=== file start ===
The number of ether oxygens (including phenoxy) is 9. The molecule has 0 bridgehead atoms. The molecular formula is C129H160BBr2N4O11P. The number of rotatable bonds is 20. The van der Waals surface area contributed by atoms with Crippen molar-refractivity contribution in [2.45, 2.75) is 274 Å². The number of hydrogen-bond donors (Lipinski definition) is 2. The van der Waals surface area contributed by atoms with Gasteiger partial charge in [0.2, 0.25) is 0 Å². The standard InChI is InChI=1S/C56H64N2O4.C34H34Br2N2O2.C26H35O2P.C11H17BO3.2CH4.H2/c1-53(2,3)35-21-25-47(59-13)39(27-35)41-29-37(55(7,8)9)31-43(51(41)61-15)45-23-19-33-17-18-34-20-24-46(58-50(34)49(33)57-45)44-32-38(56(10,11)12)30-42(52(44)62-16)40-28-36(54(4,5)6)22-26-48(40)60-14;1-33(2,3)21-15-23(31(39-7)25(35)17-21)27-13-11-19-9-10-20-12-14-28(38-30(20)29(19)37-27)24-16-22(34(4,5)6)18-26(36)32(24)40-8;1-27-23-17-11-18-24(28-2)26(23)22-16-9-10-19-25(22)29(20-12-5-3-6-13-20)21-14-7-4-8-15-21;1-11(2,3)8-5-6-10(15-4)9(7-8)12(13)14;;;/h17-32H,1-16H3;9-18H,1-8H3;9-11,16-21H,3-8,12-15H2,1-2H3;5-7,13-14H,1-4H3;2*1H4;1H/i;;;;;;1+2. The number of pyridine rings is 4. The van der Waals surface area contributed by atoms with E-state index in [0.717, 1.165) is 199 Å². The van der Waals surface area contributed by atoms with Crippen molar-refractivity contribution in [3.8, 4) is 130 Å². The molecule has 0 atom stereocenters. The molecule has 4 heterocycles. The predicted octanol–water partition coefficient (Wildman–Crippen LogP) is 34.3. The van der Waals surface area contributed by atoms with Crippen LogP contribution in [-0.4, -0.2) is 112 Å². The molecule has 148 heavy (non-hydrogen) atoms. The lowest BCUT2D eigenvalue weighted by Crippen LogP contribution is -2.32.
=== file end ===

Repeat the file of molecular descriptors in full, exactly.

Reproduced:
The number of ether oxygens (including phenoxy) is 9. The molecule has 0 bridgehead atoms. The molecular formula is C129H160BBr2N4O11P. The number of rotatable bonds is 20. The van der Waals surface area contributed by atoms with Crippen molar-refractivity contribution in [2.45, 2.75) is 274 Å². The number of hydrogen-bond donors (Lipinski definition) is 2. The van der Waals surface area contributed by atoms with Gasteiger partial charge in [0.2, 0.25) is 0 Å². The standard InChI is InChI=1S/C56H64N2O4.C34H34Br2N2O2.C26H35O2P.C11H17BO3.2CH4.H2/c1-53(2,3)35-21-25-47(59-13)39(27-35)41-29-37(55(7,8)9)31-43(51(41)61-15)45-23-19-33-17-18-34-20-24-46(58-50(34)49(33)57-45)44-32-38(56(10,11)12)30-42(52(44)62-16)40-28-36(54(4,5)6)22-26-48(40)60-14;1-33(2,3)21-15-23(31(39-7)25(35)17-21)27-13-11-19-9-10-20-12-14-28(38-30(20)29(19)37-27)24-16-22(34(4,5)6)18-26(36)32(24)40-8;1-27-23-17-11-18-24(28-2)26(23)22-16-9-10-19-25(22)29(20-12-5-3-6-13-20)21-14-7-4-8-15-21;1-11(2,3)8-5-6-10(15-4)9(7-8)12(13)14;;;/h17-32H,1-16H3;9-18H,1-8H3;9-11,16-21H,3-8,12-15H2,1-2H3;5-7,13-14H,1-4H3;2*1H4;1H/i;;;;;;1+2. The number of pyridine rings is 4. The van der Waals surface area contributed by atoms with E-state index in [0.717, 1.165) is 199 Å². The van der Waals surface area contributed by atoms with Crippen molar-refractivity contribution in [3.8, 4) is 130 Å². The molecule has 0 atom stereocenters. The molecule has 4 heterocycles. The predicted octanol–water partition coefficient (Wildman–Crippen LogP) is 34.3. The van der Waals surface area contributed by atoms with Crippen LogP contribution in [-0.4, -0.2) is 112 Å². The molecule has 148 heavy (non-hydrogen) atoms. The lowest BCUT2D eigenvalue weighted by Crippen LogP contribution is -2.32.